Judith Leiber (born Judith Peto January 11, 1921 in Budapest, Hungary) is an American fashion designer and businesswoman.
Born Judith Peto in 1921 to Helene, a Vienna-born homemaker and Emil, a commodities broker. She also had one sister named Eva. Leiber was sent to King’s College London in 1938 by her family to study chemistry for the cosmetics industry, in part since her father thought she would be safer in London in the case of a war.
She returned to Hungary before World War II, where thanks to family connections, obtained a traineeship at a handbag company, where she learned to cut and mold leather, make patterns, frame and stitch bags. She was the first woman graduated to master craftswoman, becoming the first woman to join the Hungarian Handbag Guild in Budapest.
She avoided Nazi persecution when she escaped the Holocaust of World War II to the safety of a house set aside for Swiss citizens, when her father, a Hungarian Jew who managed the grain department of a bank, was able to obtain a Swiss schutzpass, a document that gave the bearer safe passage. This pass is on view at the Holocaust Museum in Washington DC. In that flat where Leiber survived the war, housed 26 people.
In December 1944, those living in the apartment were taken to one of the Hungarian Nazi-run ghettos. After the liberation of Hungary by the Red Army, Leiber’s family moved into a basement with 60 other people.
In 1946, she married Gerson (Gus) Lieber, was a sergeant in the United States Army serving in Eastern Europe, whom she met while making purses for the secretaries of the American Legation in Budapest, and moved to New York City in 1947. Her husband Leiber is an abstract expressionist painter, member of the National Academy of Design, with some of his works displayed at the Philadelphia Museum of Art, the Smithsonian Museum, the Israel Museum in Jerusalem, and other institutions.
After working as a handbag designer for other companies, Leiber founded her own business in 1963.
Leiber is famous for her crystal minaudières, evening purses made of a metal shell often encrusted with Swarovski crystals, plated with silver or gold and with various forms, such as baby pigs, slices of watermelon, cupcakes, peacocks, penguins, and snakes. Sold at exclusive boutiques around the world, her purses may cost up to several thousand dollars and have become a status symbol for many women, including several Presidential First Ladies, to which she has given them as a present, from Mamie Eisenhower to Barbara Bush and Hillary Clinton. Animals are a recurring theme in her designed, and often the most expensive purses of the collection with prices on some animal shaped minaudières exceeding US$7,000. They have become a sought-after fashion item, being collected by wealthy women. Bernice Norman, an arts patron in New Orleans, owns close to 300 of the Leiber bags.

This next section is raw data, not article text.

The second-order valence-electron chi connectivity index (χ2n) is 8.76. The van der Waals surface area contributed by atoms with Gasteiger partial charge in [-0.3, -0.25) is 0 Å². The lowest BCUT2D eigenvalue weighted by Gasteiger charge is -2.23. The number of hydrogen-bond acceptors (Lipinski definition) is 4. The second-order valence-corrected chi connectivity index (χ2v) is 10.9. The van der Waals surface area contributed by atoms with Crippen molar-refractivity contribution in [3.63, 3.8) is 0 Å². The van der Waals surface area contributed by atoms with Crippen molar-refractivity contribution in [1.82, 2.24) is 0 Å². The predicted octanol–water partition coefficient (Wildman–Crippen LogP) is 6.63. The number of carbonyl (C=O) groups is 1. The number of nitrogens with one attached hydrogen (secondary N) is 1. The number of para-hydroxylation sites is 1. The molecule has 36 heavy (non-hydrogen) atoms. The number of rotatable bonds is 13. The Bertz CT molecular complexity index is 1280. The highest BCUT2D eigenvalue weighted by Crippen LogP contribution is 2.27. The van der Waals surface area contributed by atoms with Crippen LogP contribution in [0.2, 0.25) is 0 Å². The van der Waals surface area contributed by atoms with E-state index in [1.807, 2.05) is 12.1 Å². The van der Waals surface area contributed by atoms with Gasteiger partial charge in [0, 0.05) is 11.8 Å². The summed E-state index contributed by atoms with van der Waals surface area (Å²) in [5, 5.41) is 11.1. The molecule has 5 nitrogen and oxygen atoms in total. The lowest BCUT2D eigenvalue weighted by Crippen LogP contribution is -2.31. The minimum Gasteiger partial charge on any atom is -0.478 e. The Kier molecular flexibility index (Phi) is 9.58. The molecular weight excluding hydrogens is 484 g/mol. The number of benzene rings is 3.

In 1994, she received a Lifetime Achievement Award from the Council of Fashion Designers. Classic examples of her work can be found in the permanent collections of the Smithsonian in Washington, DC, the Metropolitan Museum of Art in New York City, and at the Victoria and Albert Museum in London. The Taubman Museum of Art in Roanoke, Virginia has had a gallery of her work on display since it opened in 2008. She retired in 1998. In September 2008, she was rated the most prestigious luxury handbag brand for the second year running by the New York-based Luxury Institute. In 2010, Leiber received a Visionary Woman Award from Moore College of Art & Design.
The Leibers bought property in Springs, New York in 1956 and it became their primary residence in 2011. In 2005 they opened the Leiber Museum across the street from their home to display the bags as well as paintings by Gerson Leiber. The Leibers are attempting to buy back an example of all of the purses to be displayed at the museum. The museum also displays various awards including the 1973 Coty Award.